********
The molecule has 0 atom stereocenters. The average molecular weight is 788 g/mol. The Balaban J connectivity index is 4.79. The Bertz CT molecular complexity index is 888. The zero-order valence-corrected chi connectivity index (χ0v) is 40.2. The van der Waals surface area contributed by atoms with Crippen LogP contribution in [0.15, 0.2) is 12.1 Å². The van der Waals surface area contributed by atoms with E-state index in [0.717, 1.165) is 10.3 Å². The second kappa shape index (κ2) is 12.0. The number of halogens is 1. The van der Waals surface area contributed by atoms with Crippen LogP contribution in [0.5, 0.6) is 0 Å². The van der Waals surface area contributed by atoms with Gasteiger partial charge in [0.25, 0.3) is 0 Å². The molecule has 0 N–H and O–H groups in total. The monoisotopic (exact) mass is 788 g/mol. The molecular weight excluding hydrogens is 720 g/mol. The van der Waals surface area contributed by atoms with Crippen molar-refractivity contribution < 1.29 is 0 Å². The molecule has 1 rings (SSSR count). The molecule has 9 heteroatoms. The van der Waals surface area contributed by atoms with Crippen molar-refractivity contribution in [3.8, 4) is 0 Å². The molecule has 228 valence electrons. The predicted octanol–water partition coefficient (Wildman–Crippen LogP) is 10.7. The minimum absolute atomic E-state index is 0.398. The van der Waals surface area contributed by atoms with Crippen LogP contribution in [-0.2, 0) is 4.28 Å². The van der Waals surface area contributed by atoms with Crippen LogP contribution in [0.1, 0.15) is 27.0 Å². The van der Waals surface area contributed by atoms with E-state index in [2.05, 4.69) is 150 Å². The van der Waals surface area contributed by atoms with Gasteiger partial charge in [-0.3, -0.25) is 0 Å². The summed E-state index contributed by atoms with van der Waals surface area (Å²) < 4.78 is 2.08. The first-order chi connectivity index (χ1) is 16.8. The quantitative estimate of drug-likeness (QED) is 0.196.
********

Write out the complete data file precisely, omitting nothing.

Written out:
The molecule has 0 atom stereocenters. The average molecular weight is 788 g/mol. The Balaban J connectivity index is 4.79. The Bertz CT molecular complexity index is 888. The zero-order valence-corrected chi connectivity index (χ0v) is 40.2. The van der Waals surface area contributed by atoms with Crippen LogP contribution in [0.15, 0.2) is 12.1 Å². The van der Waals surface area contributed by atoms with E-state index in [0.717, 1.165) is 10.3 Å². The second kappa shape index (κ2) is 12.0. The number of halogens is 1. The van der Waals surface area contributed by atoms with Crippen LogP contribution in [0.5, 0.6) is 0 Å². The van der Waals surface area contributed by atoms with Gasteiger partial charge in [0.25, 0.3) is 0 Å². The molecule has 0 N–H and O–H groups in total. The monoisotopic (exact) mass is 788 g/mol. The molecular weight excluding hydrogens is 720 g/mol. The van der Waals surface area contributed by atoms with Crippen molar-refractivity contribution < 1.29 is 0 Å². The molecule has 1 rings (SSSR count). The molecule has 9 heteroatoms. The van der Waals surface area contributed by atoms with Crippen molar-refractivity contribution in [3.8, 4) is 0 Å². The molecule has 228 valence electrons. The predicted octanol–water partition coefficient (Wildman–Crippen LogP) is 10.7. The minimum absolute atomic E-state index is 0.398. The van der Waals surface area contributed by atoms with Crippen LogP contribution in [-0.2, 0) is 4.28 Å². The van der Waals surface area contributed by atoms with Crippen LogP contribution in [0.1, 0.15) is 27.0 Å². The van der Waals surface area contributed by atoms with E-state index in [2.05, 4.69) is 150 Å². The van der Waals surface area contributed by atoms with Gasteiger partial charge in [-0.3, -0.25) is 0 Å². The summed E-state index contributed by atoms with van der Waals surface area (Å²) < 4.78 is 2.08. The first-order chi connectivity index (χ1) is 16.8. The quantitative estimate of drug-likeness (QED) is 0.196.